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The Structure of Auschwitz Society of Death

Guest Author - Rebecca Graf

Life within Auschwitz was extremely regulated. All, that were not ill, left for work in military marching style and returned twelve hours later in the same manner. Specific details were constructed based on the prisoners’ abilities. The number of hours for work were based on the number of daylight hours.

Every society has a form of currency. For the prisoners’ of Auschwitz, bread became the most prized form of currency. This did not stop the bartering system that could be found at the Exchange Market which was a busy place where illegal exchanges were executed for extra clothing, food, and pleasurable items such as cigarettes.

Yet, this society that existed within Auschwitz was not the same kind of society that could be found outside the barbed boundaries. The same standards that could be found around the world in many cultures were alien to this mutated society. Levi stated that he wondered “how much of our ordinary moral world would survive on this side of the barbed wire.” Normal society considered murder and theft wrong and punishable. Though punishment was also present in Auschwitz by the Nazi guards, the prisoners began to see nothing wrong with many of the wrongful acts that society normally did not tolerate. This society had all new rules that were taken up by all that found Auschwitz to be their home.

Men in England, America, and the rest of the world outside of Auschwitz concerned themselves with joining the army, feeding their families, and wondering what tomorrow would hold. The men in Auschwitz found that “the work, cold and hunger are sufficient to fill up every thinking moment.” The focus of the day to day thoughts of each man in this society was far different than that of any other man on earth.

The structure of this society was so ingrained in each prisoner that when the Nazi guards abandoned the concentration camp upon the advance of the Allies that the prisoners hesitated to grasp the idea that the death of Auschwitz was eminent. As Levi was gathering food for himself and others in his hut, he was faced with an SS agent fleeing the advancement. Instead of fighting the man, shouting for joy, or hiding from him, all he could think of was that “the rules of the Lager stated that one must stand at attention with head uncovered.” Levi was breaking rule. The grip this unique society had on the man was deep.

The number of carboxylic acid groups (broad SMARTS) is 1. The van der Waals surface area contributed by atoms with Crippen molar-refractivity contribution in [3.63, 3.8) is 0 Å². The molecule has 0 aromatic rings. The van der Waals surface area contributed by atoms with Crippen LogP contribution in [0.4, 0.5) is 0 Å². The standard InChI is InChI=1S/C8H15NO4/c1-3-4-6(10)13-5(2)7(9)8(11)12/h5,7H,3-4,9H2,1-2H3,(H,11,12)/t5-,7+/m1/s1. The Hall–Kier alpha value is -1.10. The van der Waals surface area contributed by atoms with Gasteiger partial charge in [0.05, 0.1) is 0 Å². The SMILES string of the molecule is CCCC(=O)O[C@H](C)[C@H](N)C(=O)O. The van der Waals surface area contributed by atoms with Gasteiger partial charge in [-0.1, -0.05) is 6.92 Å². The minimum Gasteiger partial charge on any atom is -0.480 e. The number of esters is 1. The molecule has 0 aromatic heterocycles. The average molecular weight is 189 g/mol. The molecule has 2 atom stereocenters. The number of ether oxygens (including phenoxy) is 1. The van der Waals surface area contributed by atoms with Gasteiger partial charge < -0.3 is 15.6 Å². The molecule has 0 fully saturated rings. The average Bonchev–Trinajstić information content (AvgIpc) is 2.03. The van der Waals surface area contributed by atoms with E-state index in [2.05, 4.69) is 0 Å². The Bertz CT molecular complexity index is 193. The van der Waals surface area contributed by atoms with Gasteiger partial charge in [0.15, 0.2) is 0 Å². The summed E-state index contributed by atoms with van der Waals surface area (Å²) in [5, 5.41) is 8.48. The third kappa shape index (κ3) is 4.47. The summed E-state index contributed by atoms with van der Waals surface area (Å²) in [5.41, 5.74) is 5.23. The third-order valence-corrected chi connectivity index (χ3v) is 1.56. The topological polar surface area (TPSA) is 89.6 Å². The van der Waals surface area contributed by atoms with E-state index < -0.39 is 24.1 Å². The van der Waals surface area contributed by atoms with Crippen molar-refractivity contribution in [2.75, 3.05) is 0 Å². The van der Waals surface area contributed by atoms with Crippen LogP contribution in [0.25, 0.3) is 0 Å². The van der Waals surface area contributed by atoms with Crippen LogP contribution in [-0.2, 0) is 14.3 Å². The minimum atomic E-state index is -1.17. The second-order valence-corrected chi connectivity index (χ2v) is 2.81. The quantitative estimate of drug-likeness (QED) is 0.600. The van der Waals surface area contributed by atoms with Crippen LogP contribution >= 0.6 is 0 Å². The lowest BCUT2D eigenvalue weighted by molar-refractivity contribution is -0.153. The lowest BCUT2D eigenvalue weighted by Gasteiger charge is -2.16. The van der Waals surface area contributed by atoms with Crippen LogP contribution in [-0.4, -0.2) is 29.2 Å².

Days passed by with no guards patrolling the perimeter and freedom now existed all around them. Yet, none of the prisoners ventured beyond the boundaries. The rules and structure of Auschwitz society was strong and reluctant to lessen its bony and deadly grip on all who resided there. With freedom there before them, the prisoners were either too weak to grab it or too indoctrinated to accept it.

Auschwitz was a camp with the goal of exterminating anyone that Reich wanted out of the way. Eliminating the weak, the Nazis were able to extract labor from those that remained. These prisoners knew that their last destination was death. Yet, they formed a society that helped them survive as long as Providence allowed them to avoid the gas chambers. The prisoners of Auschwitz created a world that in many ways immolated that of other societies while created their own set of morals and standards.

Levi, Primo. Survival in Auschwitz. Trans. Stuart Woolf. New York: Macmillan Publishing, 1960.

Supple, Carrie. From Prejudice to Genocide: Learning about the Holocaust. Straffodshire: Trentham Books, 2009.

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Content copyright © 2015 by Rebecca Graf. All rights reserved.
This content was written by Rebecca Graf. If you wish to use this content in any manner, you need written permission. Contact BellaOnline Administration for details.


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